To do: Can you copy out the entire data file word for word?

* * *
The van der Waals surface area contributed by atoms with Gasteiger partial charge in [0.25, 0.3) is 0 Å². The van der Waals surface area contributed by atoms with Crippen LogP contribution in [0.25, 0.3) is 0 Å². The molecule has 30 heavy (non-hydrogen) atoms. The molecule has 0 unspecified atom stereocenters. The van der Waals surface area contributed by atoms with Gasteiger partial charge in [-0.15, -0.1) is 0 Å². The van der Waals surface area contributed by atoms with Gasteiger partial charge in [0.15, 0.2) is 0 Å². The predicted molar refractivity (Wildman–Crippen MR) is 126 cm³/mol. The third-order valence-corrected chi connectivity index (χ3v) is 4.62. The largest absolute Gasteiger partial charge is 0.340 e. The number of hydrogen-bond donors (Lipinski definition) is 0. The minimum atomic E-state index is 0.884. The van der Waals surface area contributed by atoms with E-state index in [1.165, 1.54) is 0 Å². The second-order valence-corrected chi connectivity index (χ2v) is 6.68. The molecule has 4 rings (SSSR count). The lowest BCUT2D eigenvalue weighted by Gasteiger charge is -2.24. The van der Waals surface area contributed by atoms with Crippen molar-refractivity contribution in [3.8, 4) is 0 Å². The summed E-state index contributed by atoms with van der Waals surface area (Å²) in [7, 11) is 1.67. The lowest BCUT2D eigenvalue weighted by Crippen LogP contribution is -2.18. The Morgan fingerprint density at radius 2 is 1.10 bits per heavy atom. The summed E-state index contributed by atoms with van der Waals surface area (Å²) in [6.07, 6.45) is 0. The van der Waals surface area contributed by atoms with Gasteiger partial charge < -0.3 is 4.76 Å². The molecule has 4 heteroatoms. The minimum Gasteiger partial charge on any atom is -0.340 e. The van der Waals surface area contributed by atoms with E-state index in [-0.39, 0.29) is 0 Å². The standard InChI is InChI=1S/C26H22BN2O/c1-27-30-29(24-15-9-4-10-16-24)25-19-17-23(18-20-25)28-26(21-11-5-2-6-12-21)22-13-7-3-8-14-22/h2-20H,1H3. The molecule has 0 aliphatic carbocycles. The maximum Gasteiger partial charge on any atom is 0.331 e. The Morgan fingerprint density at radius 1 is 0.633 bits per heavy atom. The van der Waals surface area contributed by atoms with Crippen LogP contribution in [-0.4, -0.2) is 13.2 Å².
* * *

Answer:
The van der Waals surface area contributed by atoms with Gasteiger partial charge in [0.25, 0.3) is 0 Å². The van der Waals surface area contributed by atoms with Crippen LogP contribution in [0.25, 0.3) is 0 Å². The molecule has 30 heavy (non-hydrogen) atoms. The molecule has 0 unspecified atom stereocenters. The van der Waals surface area contributed by atoms with Gasteiger partial charge in [-0.15, -0.1) is 0 Å². The van der Waals surface area contributed by atoms with Gasteiger partial charge in [0.15, 0.2) is 0 Å². The predicted molar refractivity (Wildman–Crippen MR) is 126 cm³/mol. The third-order valence-corrected chi connectivity index (χ3v) is 4.62. The largest absolute Gasteiger partial charge is 0.340 e. The number of hydrogen-bond donors (Lipinski definition) is 0. The minimum atomic E-state index is 0.884. The van der Waals surface area contributed by atoms with E-state index in [1.165, 1.54) is 0 Å². The second-order valence-corrected chi connectivity index (χ2v) is 6.68. The molecule has 4 rings (SSSR count). The lowest BCUT2D eigenvalue weighted by Gasteiger charge is -2.24. The van der Waals surface area contributed by atoms with Crippen molar-refractivity contribution in [3.8, 4) is 0 Å². The summed E-state index contributed by atoms with van der Waals surface area (Å²) in [7, 11) is 1.67. The lowest BCUT2D eigenvalue weighted by Crippen LogP contribution is -2.18. The Morgan fingerprint density at radius 2 is 1.10 bits per heavy atom. The summed E-state index contributed by atoms with van der Waals surface area (Å²) in [6.07, 6.45) is 0. The van der Waals surface area contributed by atoms with Gasteiger partial charge < -0.3 is 4.76 Å². The molecule has 4 heteroatoms. The minimum Gasteiger partial charge on any atom is -0.340 e. The van der Waals surface area contributed by atoms with E-state index in [-0.39, 0.29) is 0 Å². The standard InChI is InChI=1S/C26H22BN2O/c1-27-30-29(24-15-9-4-10-16-24)25-19-17-23(18-20-25)28-26(21-11-5-2-6-12-21)22-13-7-3-8-14-22/h2-20H,1H3. The molecule has 0 aliphatic carbocycles. The maximum Gasteiger partial charge on any atom is 0.331 e. The Morgan fingerprint density at radius 1 is 0.633 bits per heavy atom. The van der Waals surface area contributed by atoms with Crippen LogP contribution in [-0.4, -0.2) is 13.2 Å².